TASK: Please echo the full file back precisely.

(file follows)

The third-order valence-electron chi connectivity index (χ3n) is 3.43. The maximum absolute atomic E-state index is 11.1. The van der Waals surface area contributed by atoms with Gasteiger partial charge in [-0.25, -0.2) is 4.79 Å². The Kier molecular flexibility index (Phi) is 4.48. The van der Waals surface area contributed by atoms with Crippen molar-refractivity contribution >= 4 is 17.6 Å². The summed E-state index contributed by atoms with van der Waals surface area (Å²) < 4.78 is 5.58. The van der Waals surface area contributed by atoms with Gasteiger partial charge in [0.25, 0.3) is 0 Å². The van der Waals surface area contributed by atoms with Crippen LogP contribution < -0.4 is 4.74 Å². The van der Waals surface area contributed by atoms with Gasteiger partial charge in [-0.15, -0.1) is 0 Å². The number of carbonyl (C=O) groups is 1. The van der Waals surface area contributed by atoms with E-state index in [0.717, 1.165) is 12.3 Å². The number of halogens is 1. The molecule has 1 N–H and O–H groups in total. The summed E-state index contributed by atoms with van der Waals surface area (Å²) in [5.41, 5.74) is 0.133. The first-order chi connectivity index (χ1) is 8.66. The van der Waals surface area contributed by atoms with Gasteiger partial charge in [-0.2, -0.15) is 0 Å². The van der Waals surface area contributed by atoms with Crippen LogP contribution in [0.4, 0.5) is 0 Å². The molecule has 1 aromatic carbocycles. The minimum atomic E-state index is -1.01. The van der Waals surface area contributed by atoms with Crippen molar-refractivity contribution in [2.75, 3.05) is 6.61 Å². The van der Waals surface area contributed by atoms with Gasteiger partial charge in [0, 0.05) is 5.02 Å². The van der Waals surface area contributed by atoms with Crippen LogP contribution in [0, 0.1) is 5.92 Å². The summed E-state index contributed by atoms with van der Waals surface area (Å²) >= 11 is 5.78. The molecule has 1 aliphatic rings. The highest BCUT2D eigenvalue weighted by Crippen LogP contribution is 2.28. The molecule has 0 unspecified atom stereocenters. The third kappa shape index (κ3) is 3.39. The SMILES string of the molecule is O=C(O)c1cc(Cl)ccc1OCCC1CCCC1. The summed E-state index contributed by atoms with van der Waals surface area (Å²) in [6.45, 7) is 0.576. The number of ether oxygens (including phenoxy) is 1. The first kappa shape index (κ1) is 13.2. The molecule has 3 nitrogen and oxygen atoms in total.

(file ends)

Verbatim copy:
The third-order valence-electron chi connectivity index (χ3n) is 3.43. The maximum absolute atomic E-state index is 11.1. The van der Waals surface area contributed by atoms with Gasteiger partial charge in [-0.25, -0.2) is 4.79 Å². The Kier molecular flexibility index (Phi) is 4.48. The van der Waals surface area contributed by atoms with Crippen molar-refractivity contribution >= 4 is 17.6 Å². The summed E-state index contributed by atoms with van der Waals surface area (Å²) < 4.78 is 5.58. The van der Waals surface area contributed by atoms with Gasteiger partial charge in [0.25, 0.3) is 0 Å². The van der Waals surface area contributed by atoms with Crippen LogP contribution < -0.4 is 4.74 Å². The van der Waals surface area contributed by atoms with Gasteiger partial charge in [-0.15, -0.1) is 0 Å². The number of carbonyl (C=O) groups is 1. The van der Waals surface area contributed by atoms with E-state index in [0.717, 1.165) is 12.3 Å². The number of halogens is 1. The molecule has 1 N–H and O–H groups in total. The summed E-state index contributed by atoms with van der Waals surface area (Å²) in [5.41, 5.74) is 0.133. The first-order chi connectivity index (χ1) is 8.66. The van der Waals surface area contributed by atoms with Gasteiger partial charge in [-0.2, -0.15) is 0 Å². The van der Waals surface area contributed by atoms with Crippen LogP contribution in [0.4, 0.5) is 0 Å². The molecule has 1 aromatic carbocycles. The minimum atomic E-state index is -1.01. The van der Waals surface area contributed by atoms with Crippen molar-refractivity contribution in [2.75, 3.05) is 6.61 Å². The van der Waals surface area contributed by atoms with Gasteiger partial charge in [0, 0.05) is 5.02 Å². The van der Waals surface area contributed by atoms with Crippen LogP contribution in [0, 0.1) is 5.92 Å². The summed E-state index contributed by atoms with van der Waals surface area (Å²) >= 11 is 5.78. The molecule has 1 aliphatic rings. The highest BCUT2D eigenvalue weighted by Crippen LogP contribution is 2.28. The molecule has 0 unspecified atom stereocenters. The third kappa shape index (κ3) is 3.39. The SMILES string of the molecule is O=C(O)c1cc(Cl)ccc1OCCC1CCCC1. The summed E-state index contributed by atoms with van der Waals surface area (Å²) in [6.45, 7) is 0.576. The number of ether oxygens (including phenoxy) is 1. The first kappa shape index (κ1) is 13.2. The molecule has 3 nitrogen and oxygen atoms in total.